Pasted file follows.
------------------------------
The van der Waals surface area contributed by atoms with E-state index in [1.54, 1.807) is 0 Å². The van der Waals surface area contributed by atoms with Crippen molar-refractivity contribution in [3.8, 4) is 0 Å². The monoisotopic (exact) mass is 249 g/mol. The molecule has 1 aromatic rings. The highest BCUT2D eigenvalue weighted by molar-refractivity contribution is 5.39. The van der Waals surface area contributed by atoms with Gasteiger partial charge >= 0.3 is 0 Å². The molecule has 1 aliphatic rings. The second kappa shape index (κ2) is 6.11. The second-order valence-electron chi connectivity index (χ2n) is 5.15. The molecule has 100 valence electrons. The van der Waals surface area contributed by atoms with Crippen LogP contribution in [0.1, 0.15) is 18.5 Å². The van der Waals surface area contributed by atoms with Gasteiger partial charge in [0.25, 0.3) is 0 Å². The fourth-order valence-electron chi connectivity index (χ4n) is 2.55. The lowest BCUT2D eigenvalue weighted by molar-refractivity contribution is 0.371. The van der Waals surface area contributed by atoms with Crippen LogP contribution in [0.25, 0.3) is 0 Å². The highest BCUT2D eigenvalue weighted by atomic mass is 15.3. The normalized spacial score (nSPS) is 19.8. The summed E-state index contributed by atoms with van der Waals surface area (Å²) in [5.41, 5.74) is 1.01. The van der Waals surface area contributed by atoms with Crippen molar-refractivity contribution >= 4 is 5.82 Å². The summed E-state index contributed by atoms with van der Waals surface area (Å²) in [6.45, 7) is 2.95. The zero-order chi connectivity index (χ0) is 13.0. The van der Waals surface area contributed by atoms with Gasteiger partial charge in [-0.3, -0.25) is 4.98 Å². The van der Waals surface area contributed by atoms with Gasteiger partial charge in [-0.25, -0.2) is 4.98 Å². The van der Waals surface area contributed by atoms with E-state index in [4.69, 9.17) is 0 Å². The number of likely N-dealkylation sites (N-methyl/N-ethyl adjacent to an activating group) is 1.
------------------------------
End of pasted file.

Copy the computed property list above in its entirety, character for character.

The van der Waals surface area contributed by atoms with E-state index in [1.54, 1.807) is 0 Å². The van der Waals surface area contributed by atoms with Crippen molar-refractivity contribution in [3.8, 4) is 0 Å². The monoisotopic (exact) mass is 249 g/mol. The molecule has 1 aromatic rings. The highest BCUT2D eigenvalue weighted by molar-refractivity contribution is 5.39. The van der Waals surface area contributed by atoms with Gasteiger partial charge >= 0.3 is 0 Å². The molecule has 1 aliphatic rings. The second kappa shape index (κ2) is 6.11. The second-order valence-electron chi connectivity index (χ2n) is 5.15. The molecule has 100 valence electrons. The van der Waals surface area contributed by atoms with Crippen LogP contribution in [0.1, 0.15) is 18.5 Å². The van der Waals surface area contributed by atoms with Gasteiger partial charge in [0.25, 0.3) is 0 Å². The fourth-order valence-electron chi connectivity index (χ4n) is 2.55. The lowest BCUT2D eigenvalue weighted by molar-refractivity contribution is 0.371. The van der Waals surface area contributed by atoms with Crippen LogP contribution in [0.25, 0.3) is 0 Å². The highest BCUT2D eigenvalue weighted by atomic mass is 15.3. The normalized spacial score (nSPS) is 19.8. The summed E-state index contributed by atoms with van der Waals surface area (Å²) in [5.41, 5.74) is 1.01. The van der Waals surface area contributed by atoms with Crippen molar-refractivity contribution >= 4 is 5.82 Å². The summed E-state index contributed by atoms with van der Waals surface area (Å²) in [6.45, 7) is 2.95. The zero-order chi connectivity index (χ0) is 13.0. The van der Waals surface area contributed by atoms with Gasteiger partial charge in [-0.3, -0.25) is 4.98 Å². The van der Waals surface area contributed by atoms with Gasteiger partial charge in [-0.25, -0.2) is 4.98 Å². The van der Waals surface area contributed by atoms with E-state index in [4.69, 9.17) is 0 Å². The number of likely N-dealkylation sites (N-methyl/N-ethyl adjacent to an activating group) is 1.